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“How can I help you?” the acne-pitted teenager mumbled to the wall behind the man, checking her cracked watch impulsively. Her crimson visor was arranged messily on her greasy hair, and her eyes were glassy, away.
He ordered hastily, the same meal every night. She forgot to ask if he wanted fries or apple slices, and he didn’t bother to remind her—she wouldn’t get it right anyway.
“Hey, honey, how was your day?” she asked sympathetically, easing herself heavily into her tired old chair. The kitchen light cast a comfortable glow on her tousled hair, and she passed him the lasagna silently, knowing it was his favorite since it was hers too.
Walking hurriedly, he grabbed his hamburger and lifeless, limp fries that cried oil when he squeezed them. His shoes squeaked on the sanitized, gaudily-colored floor.
No slippers had tread these tiles.
He crossed his feet under the table, cushioned in the type of colorful, holiday-themed socks that only his wife could be allowed to see. The carpet felt familiar under his curling toes, and he could trace the pattern of the swirling lines without a second thought. His wandering toes collided into her limp bare feet, and she smiled at him through her lasagna-filled mouth. Her eyes said, “I love you,” even as blood-colored sauce ran from her curled mouth.
He threw himself into his adopted booth, the one overlooking the highway that went anywhere, anywhere but here. The plastic fabric stuck to his arms, pulling him into the synthetic embrace of loneliness. It was bright blue—her favorite color. He hated blue.
Unwrapping the moist heaviness of the burger, he looked up to survey the almost-vacant restaurant. The harsh fluorescent lights made a spotlight of the empty tables and chairs, filled by bodies hours earlier that had taken that highway to their familiar homes where they could wear holiday-themed socks and holey slippers.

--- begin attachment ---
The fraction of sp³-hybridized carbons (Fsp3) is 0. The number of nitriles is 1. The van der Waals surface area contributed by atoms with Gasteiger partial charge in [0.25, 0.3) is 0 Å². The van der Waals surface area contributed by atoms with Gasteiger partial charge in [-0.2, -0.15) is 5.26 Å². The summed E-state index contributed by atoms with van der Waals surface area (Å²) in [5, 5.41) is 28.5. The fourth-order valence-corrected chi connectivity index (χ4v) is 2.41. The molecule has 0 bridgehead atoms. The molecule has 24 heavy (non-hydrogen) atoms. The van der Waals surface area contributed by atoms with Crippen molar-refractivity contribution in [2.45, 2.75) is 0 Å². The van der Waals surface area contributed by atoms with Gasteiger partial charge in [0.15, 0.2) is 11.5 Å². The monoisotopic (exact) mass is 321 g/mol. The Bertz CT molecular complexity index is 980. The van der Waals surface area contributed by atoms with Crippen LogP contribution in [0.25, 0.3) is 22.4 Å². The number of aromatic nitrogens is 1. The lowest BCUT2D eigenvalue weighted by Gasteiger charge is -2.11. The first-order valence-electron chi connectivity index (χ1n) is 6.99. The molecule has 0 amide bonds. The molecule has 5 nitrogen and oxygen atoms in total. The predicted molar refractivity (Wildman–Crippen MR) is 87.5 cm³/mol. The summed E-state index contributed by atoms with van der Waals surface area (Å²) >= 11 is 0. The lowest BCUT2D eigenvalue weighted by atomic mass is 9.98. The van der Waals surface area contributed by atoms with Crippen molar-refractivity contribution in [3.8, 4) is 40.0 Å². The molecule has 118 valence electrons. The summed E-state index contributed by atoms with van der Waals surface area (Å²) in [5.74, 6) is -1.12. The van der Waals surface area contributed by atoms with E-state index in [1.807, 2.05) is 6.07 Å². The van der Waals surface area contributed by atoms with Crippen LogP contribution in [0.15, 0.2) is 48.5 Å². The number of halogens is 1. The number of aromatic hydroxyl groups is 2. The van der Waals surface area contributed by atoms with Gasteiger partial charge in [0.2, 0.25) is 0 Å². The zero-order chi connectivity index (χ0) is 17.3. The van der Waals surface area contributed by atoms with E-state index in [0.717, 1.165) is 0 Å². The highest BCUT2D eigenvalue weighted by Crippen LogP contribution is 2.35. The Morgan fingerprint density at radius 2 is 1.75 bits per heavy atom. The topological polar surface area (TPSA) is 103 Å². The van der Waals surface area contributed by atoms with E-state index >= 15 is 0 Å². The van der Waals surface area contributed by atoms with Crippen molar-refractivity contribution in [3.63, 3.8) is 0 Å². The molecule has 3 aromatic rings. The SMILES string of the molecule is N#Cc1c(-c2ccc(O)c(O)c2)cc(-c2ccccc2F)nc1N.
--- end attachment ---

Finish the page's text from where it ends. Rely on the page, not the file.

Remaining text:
She told him about the unfairness of her new boss. He told her about the traffic on the highway to come home. She told him she liked the weather. He said he wanted to go to Colorado.
But her mouth shaped the words, “Thank you for coming home safely,” and his shaped the words, “Thank you for loving me.”
A woman sat in the synthetic embrace of a booth in the other corner, and she too watched the highway trace memories before her forlorn eyes. She, too, had despondency etched into her weary features. She, too, wore uncomfortable, pretty shoes that clacked unnaturally stridently as she crossed the apathetic floor. They were not slippers.
Her presence, much like his, had become a fixture of the Burger King that blazed its unhealthy lights through the silent serenity of night.
Months later, she bought him a new pair of socks, scratchy and white—the color of endings, emptiness. She cleaned the floor and wiped off the familiar dust that had settled in forgotten corners. She bought herself new socks, too. And then she took the car, the same one that used to bring him home, and it carried her to the highway. And it took her anywhere, anywhere but here.
Wiping his hands, soaked with the fries’ tears, on a small, tissue-thin napkin, he stood up. His white socks and uncomfortable shoes echoed as they crossed the restaurant slowly and stopped as he sat down across from the memory-filled stranger, whose gaze examined him sadly, warily. He glanced at her white socks, the color of new beginnings.
“How was your day?”